Isometric exercise training (IET) over 4–12 weeks is an effective antihypertensive intervention. However, blood pressure (BP) reductions are reversible if exercise is not maintained. No work to date has investigated the long-term effects of IET on resting BP.
We randomized 24 unmedicated patients with high-normal BP to a 1-year wall squat IET intervention or nonintervention control group. Resting BP and various clinically important haemodynamic variables, including heart rate (HR), stroke volume (SV), cardiac output (CO) and total peripheral resistance (TPR) were measured pre and post the 1-year study period.
One year of IET produced statistically significant reductions in resting systolic (-8.5 ± 5 mmHg, P < 0.001) and diastolic (-7.3 ± 5.8 mmHg, P < 0.001) BP compared with the control group. There was also a significant reduction in resting HR (-4.2 ± 3.7 b/min, P = 0.009) and a significant increase in SV (11.2 ± 2.8 ml, P = 0.012), with no significant change in CO (0.12 ± 2.8 l/min, P = 0.7). TPR significantly decreased following IET (-246 ± 88 dyne·s/cm5, P = 0.011). Adherence to the IET sessions was 77% across all participants (3x IET sessions per week), with no participant withdrawals.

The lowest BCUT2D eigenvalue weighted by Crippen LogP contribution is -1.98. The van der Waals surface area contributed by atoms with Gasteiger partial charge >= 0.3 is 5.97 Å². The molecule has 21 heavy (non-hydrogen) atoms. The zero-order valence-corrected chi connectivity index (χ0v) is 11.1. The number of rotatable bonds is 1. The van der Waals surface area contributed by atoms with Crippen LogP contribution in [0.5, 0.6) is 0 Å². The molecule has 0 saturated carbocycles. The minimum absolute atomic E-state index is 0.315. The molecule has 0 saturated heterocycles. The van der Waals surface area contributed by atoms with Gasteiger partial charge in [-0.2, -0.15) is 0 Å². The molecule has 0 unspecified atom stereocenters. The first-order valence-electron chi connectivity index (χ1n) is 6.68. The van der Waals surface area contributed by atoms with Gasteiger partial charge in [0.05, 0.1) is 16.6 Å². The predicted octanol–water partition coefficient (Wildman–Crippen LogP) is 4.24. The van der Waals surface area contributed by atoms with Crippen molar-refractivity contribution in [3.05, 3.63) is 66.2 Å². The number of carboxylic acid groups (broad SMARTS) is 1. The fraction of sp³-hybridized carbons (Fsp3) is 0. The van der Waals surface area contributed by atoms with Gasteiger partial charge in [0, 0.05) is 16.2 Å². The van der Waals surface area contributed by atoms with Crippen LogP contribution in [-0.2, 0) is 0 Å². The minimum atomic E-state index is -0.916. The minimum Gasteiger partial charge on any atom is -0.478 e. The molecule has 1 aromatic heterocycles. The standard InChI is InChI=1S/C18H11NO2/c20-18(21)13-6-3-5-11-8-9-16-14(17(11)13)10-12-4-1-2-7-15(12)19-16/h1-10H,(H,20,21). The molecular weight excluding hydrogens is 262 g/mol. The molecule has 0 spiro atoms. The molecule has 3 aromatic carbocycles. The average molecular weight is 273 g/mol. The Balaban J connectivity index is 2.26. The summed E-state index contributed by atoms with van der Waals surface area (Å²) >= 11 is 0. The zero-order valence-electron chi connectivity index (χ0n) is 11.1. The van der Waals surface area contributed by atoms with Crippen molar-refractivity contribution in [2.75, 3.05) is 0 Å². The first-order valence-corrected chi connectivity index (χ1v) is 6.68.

This novel study supports IET as an effective long-term strategy for the management of resting BP, producing clinically important, chronic BP adaptations in patients at risk of hypertension. Importantly, this work also demonstrates impressive long-term adherence rates, further supporting the implementation of IET as a means of effective BP management in clinical populations.